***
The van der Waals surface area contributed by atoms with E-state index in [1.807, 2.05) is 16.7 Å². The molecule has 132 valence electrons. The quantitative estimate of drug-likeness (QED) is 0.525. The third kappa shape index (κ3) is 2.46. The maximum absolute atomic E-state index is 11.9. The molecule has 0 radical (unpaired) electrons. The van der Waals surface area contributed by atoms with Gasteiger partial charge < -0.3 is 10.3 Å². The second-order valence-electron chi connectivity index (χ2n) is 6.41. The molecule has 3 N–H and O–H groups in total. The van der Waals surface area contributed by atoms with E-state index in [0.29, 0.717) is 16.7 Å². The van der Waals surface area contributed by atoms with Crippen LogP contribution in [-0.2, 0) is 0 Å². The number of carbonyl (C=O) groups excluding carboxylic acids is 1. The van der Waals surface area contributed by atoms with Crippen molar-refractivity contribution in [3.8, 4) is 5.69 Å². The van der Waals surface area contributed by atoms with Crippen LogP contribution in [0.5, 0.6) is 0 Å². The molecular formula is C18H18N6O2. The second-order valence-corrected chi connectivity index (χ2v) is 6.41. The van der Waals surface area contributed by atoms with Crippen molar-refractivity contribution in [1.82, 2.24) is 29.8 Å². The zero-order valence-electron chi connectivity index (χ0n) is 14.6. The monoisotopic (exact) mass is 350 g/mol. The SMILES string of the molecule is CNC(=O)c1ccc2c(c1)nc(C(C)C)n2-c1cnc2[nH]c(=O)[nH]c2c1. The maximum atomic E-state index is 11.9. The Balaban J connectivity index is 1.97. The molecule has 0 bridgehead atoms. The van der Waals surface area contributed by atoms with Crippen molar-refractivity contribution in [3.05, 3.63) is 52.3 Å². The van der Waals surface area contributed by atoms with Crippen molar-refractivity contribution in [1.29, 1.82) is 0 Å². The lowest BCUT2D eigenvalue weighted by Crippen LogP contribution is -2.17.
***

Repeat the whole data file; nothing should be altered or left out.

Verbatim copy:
The van der Waals surface area contributed by atoms with E-state index in [1.807, 2.05) is 16.7 Å². The molecule has 132 valence electrons. The quantitative estimate of drug-likeness (QED) is 0.525. The third kappa shape index (κ3) is 2.46. The maximum absolute atomic E-state index is 11.9. The molecule has 0 radical (unpaired) electrons. The van der Waals surface area contributed by atoms with Gasteiger partial charge < -0.3 is 10.3 Å². The second-order valence-electron chi connectivity index (χ2n) is 6.41. The molecule has 3 N–H and O–H groups in total. The van der Waals surface area contributed by atoms with E-state index in [0.29, 0.717) is 16.7 Å². The van der Waals surface area contributed by atoms with Crippen LogP contribution in [-0.2, 0) is 0 Å². The number of carbonyl (C=O) groups excluding carboxylic acids is 1. The van der Waals surface area contributed by atoms with Crippen molar-refractivity contribution in [3.8, 4) is 5.69 Å². The van der Waals surface area contributed by atoms with Crippen LogP contribution in [0.5, 0.6) is 0 Å². The molecular formula is C18H18N6O2. The second-order valence-corrected chi connectivity index (χ2v) is 6.41. The van der Waals surface area contributed by atoms with Crippen molar-refractivity contribution in [1.82, 2.24) is 29.8 Å². The zero-order valence-electron chi connectivity index (χ0n) is 14.6. The monoisotopic (exact) mass is 350 g/mol. The SMILES string of the molecule is CNC(=O)c1ccc2c(c1)nc(C(C)C)n2-c1cnc2[nH]c(=O)[nH]c2c1. The maximum atomic E-state index is 11.9. The Balaban J connectivity index is 1.97. The molecule has 0 bridgehead atoms. The van der Waals surface area contributed by atoms with Crippen molar-refractivity contribution in [3.05, 3.63) is 52.3 Å². The van der Waals surface area contributed by atoms with Crippen molar-refractivity contribution in [1.29, 1.82) is 0 Å². The lowest BCUT2D eigenvalue weighted by Crippen LogP contribution is -2.17.